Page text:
FD4Cast calculates interest and repayments on finance leases, based on the information you enter into the model. Finance Leases work quite similar to the Loans.


To enter lease information, go to Finance > Leases:


Lease Items: On the left hand side of the screen (orange region) we see different lease items. These belong to Finance Lease category which can be added as shown at 1.4.2 Add/Remove Category Rows and renamed as shown at 1.5 Admin Sheet. (You cannot model a new lease on the same line as an existing lease which appears on your Opening Balance Sheet. Instead you need to create a new line in the category of Finance Lease)

New Leasing Inputs: In this section on the top (green region) we can input new leases in the month that lease is drawn. Please note that this section is for new leasings only. All existing leasings drawn before the financial period start should be entered in the opening balance (See: 2.1 Opening Balance)

Lease Repayment Inputs: This section on the bottom of the screenshot (blue region) is used to input monthly repayments of leasings.

Repayments of new and existing leases should be entered here to be taken into account for cash flow and other financial statements. In the example below, you can see both the repayment of new and existing leasings, and the output reports being created accordingly:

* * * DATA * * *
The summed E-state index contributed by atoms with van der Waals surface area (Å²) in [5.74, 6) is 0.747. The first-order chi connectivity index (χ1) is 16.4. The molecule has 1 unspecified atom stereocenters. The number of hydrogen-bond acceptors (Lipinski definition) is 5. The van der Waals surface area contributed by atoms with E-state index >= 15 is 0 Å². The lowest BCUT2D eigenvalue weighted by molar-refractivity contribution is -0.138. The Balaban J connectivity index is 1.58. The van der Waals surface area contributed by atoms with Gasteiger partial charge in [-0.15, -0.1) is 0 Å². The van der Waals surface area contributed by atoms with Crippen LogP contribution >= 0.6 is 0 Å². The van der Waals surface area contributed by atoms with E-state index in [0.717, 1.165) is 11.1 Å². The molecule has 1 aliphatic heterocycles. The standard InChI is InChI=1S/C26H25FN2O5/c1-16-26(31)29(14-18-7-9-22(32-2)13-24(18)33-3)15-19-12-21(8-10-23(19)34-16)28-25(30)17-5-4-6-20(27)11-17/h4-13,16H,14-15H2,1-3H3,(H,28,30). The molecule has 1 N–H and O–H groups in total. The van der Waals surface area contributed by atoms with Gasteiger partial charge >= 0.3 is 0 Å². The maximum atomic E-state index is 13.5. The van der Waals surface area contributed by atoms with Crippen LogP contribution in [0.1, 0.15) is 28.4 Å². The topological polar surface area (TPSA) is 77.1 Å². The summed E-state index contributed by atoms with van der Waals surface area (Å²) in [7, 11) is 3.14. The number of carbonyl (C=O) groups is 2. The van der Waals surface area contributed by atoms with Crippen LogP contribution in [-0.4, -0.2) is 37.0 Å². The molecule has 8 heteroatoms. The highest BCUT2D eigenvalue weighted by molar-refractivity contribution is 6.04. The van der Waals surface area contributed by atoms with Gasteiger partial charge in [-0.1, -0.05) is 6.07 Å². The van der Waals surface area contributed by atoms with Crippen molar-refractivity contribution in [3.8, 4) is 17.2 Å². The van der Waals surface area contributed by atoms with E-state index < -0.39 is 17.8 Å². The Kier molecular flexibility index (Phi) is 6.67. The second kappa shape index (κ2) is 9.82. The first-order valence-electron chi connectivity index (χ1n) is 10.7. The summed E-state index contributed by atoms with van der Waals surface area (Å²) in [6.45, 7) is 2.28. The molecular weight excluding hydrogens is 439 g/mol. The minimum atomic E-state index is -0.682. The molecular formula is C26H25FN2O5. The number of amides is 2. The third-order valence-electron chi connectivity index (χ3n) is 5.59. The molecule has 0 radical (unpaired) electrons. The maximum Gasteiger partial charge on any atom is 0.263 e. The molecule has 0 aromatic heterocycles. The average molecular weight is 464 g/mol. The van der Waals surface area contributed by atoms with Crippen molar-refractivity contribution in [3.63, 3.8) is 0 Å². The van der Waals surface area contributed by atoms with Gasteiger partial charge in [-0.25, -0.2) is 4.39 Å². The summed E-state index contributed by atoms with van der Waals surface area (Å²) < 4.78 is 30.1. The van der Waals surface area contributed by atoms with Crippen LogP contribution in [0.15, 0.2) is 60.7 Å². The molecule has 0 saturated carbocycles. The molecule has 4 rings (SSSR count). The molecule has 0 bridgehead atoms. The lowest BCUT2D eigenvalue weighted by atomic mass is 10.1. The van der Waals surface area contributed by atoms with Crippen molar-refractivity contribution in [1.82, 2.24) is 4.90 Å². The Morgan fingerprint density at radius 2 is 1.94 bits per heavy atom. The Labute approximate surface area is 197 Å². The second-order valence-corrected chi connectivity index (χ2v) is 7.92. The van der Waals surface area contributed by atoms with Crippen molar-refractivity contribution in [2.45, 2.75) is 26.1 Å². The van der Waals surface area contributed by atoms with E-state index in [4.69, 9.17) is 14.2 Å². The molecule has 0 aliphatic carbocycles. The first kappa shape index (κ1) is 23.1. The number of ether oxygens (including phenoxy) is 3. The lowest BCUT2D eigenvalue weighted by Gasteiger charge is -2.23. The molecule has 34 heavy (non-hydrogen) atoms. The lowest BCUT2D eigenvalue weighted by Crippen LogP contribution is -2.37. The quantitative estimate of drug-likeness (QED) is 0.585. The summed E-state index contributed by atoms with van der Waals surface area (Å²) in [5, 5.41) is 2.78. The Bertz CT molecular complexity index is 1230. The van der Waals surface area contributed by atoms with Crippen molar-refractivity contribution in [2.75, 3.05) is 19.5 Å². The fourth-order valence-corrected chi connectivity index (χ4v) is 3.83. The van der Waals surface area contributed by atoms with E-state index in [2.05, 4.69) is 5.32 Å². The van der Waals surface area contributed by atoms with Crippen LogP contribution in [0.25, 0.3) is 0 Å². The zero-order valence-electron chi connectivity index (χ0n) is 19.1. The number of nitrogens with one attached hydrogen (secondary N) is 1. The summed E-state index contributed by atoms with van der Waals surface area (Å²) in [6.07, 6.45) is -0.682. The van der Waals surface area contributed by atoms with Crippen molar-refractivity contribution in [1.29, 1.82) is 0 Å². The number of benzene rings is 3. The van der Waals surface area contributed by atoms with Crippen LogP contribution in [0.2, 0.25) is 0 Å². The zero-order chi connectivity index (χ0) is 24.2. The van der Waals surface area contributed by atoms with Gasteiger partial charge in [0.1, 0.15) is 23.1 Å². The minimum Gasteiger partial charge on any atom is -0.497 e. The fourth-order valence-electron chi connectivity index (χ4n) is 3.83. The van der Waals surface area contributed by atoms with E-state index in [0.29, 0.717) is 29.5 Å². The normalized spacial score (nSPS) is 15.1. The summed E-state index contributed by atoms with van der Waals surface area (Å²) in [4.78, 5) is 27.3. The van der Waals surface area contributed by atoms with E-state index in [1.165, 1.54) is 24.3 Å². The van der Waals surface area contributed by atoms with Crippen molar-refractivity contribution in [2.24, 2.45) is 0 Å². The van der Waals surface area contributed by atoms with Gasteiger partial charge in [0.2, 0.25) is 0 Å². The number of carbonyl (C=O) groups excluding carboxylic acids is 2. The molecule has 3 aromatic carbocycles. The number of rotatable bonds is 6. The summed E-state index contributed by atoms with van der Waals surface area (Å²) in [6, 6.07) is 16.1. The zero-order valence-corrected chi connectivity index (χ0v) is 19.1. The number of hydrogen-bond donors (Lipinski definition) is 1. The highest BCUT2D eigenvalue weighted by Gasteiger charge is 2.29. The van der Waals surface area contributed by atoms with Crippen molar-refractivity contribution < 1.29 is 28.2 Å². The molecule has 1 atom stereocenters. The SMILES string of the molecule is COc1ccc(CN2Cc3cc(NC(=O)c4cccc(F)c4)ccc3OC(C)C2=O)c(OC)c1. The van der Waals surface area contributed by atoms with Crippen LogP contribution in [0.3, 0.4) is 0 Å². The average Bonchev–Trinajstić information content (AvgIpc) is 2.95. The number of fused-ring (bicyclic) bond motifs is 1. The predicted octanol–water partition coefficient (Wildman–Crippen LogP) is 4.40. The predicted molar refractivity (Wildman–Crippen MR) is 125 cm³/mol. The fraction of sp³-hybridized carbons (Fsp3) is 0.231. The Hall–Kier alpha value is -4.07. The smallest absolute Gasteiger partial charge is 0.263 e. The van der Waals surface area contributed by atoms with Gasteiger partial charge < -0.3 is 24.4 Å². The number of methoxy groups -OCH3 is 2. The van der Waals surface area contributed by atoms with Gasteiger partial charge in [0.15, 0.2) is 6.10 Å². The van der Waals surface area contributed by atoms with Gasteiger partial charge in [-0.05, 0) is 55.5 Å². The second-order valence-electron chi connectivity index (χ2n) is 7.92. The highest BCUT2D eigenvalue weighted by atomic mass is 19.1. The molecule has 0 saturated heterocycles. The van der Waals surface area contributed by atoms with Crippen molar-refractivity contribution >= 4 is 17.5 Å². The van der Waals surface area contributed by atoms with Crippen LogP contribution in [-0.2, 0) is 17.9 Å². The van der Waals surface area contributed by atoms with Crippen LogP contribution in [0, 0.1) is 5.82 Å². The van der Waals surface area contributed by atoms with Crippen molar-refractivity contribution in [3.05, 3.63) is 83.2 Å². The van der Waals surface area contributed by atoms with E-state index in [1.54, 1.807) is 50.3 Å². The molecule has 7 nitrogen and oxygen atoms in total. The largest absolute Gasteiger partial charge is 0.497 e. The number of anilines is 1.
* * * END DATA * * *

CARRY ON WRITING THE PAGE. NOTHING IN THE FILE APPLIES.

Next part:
Lease interests can be input either as a percentage or an absolute value as shown below:

Interest rate percentages can be input per month to the second table in the screenshot above.

The common method is to use the percentages for lease interest calculations. So, the default value for Manual (absolute) lease interests is FALSE. However, in some cases the user may want to input absolute values per month for interest calculation. In this case:

After making the inputs, these interest payments are reflected on reports which affect both P&L and Cash Flow Statements as seen below:

5.2.3 Amounts Falling Due Within a Year

You also have the option to define the months for distributing lease effect to the balance sheet. Using the same figures from previous examples, you can see below the effect of change for two different scenarios:


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